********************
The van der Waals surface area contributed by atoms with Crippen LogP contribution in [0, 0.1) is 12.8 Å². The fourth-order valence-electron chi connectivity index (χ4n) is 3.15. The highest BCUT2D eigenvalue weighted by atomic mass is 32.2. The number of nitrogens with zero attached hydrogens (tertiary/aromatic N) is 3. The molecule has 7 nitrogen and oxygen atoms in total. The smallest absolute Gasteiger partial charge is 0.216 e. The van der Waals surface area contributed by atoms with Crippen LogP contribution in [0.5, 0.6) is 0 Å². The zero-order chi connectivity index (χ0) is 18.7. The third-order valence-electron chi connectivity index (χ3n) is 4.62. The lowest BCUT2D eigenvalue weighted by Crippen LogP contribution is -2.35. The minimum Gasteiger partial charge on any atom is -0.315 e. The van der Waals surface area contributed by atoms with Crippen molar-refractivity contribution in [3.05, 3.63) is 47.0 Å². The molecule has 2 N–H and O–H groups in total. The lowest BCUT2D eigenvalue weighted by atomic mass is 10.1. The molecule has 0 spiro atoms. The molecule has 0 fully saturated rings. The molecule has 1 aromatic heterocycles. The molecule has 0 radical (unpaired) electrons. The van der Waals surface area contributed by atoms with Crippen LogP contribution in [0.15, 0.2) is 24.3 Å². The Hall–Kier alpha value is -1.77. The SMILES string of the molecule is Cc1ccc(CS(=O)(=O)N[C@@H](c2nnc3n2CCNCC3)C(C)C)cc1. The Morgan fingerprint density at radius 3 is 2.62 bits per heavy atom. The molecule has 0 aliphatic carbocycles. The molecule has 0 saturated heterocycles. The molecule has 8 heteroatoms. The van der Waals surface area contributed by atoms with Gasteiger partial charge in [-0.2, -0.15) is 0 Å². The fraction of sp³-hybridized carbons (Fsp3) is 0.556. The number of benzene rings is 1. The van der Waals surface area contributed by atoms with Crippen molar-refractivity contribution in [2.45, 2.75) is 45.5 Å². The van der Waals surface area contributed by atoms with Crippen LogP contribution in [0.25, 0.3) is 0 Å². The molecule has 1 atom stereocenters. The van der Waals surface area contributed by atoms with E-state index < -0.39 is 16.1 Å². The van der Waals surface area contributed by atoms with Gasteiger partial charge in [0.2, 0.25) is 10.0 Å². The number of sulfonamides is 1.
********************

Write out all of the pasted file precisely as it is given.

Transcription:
The van der Waals surface area contributed by atoms with Crippen LogP contribution in [0, 0.1) is 12.8 Å². The fourth-order valence-electron chi connectivity index (χ4n) is 3.15. The highest BCUT2D eigenvalue weighted by atomic mass is 32.2. The number of nitrogens with zero attached hydrogens (tertiary/aromatic N) is 3. The molecule has 7 nitrogen and oxygen atoms in total. The smallest absolute Gasteiger partial charge is 0.216 e. The van der Waals surface area contributed by atoms with Crippen LogP contribution in [0.5, 0.6) is 0 Å². The zero-order chi connectivity index (χ0) is 18.7. The third-order valence-electron chi connectivity index (χ3n) is 4.62. The lowest BCUT2D eigenvalue weighted by Crippen LogP contribution is -2.35. The minimum Gasteiger partial charge on any atom is -0.315 e. The van der Waals surface area contributed by atoms with Crippen molar-refractivity contribution in [3.05, 3.63) is 47.0 Å². The molecule has 2 N–H and O–H groups in total. The lowest BCUT2D eigenvalue weighted by atomic mass is 10.1. The molecule has 0 spiro atoms. The molecule has 0 fully saturated rings. The molecule has 1 aromatic heterocycles. The molecule has 0 radical (unpaired) electrons. The van der Waals surface area contributed by atoms with Crippen LogP contribution in [0.15, 0.2) is 24.3 Å². The Hall–Kier alpha value is -1.77. The SMILES string of the molecule is Cc1ccc(CS(=O)(=O)N[C@@H](c2nnc3n2CCNCC3)C(C)C)cc1. The Morgan fingerprint density at radius 3 is 2.62 bits per heavy atom. The molecule has 0 aliphatic carbocycles. The molecule has 0 saturated heterocycles. The molecule has 8 heteroatoms. The van der Waals surface area contributed by atoms with Gasteiger partial charge in [-0.2, -0.15) is 0 Å². The fraction of sp³-hybridized carbons (Fsp3) is 0.556. The number of benzene rings is 1. The van der Waals surface area contributed by atoms with Crippen molar-refractivity contribution in [2.45, 2.75) is 45.5 Å². The van der Waals surface area contributed by atoms with Crippen LogP contribution in [0.25, 0.3) is 0 Å². The molecule has 1 atom stereocenters. The van der Waals surface area contributed by atoms with E-state index < -0.39 is 16.1 Å². The van der Waals surface area contributed by atoms with Gasteiger partial charge in [0.2, 0.25) is 10.0 Å². The number of sulfonamides is 1.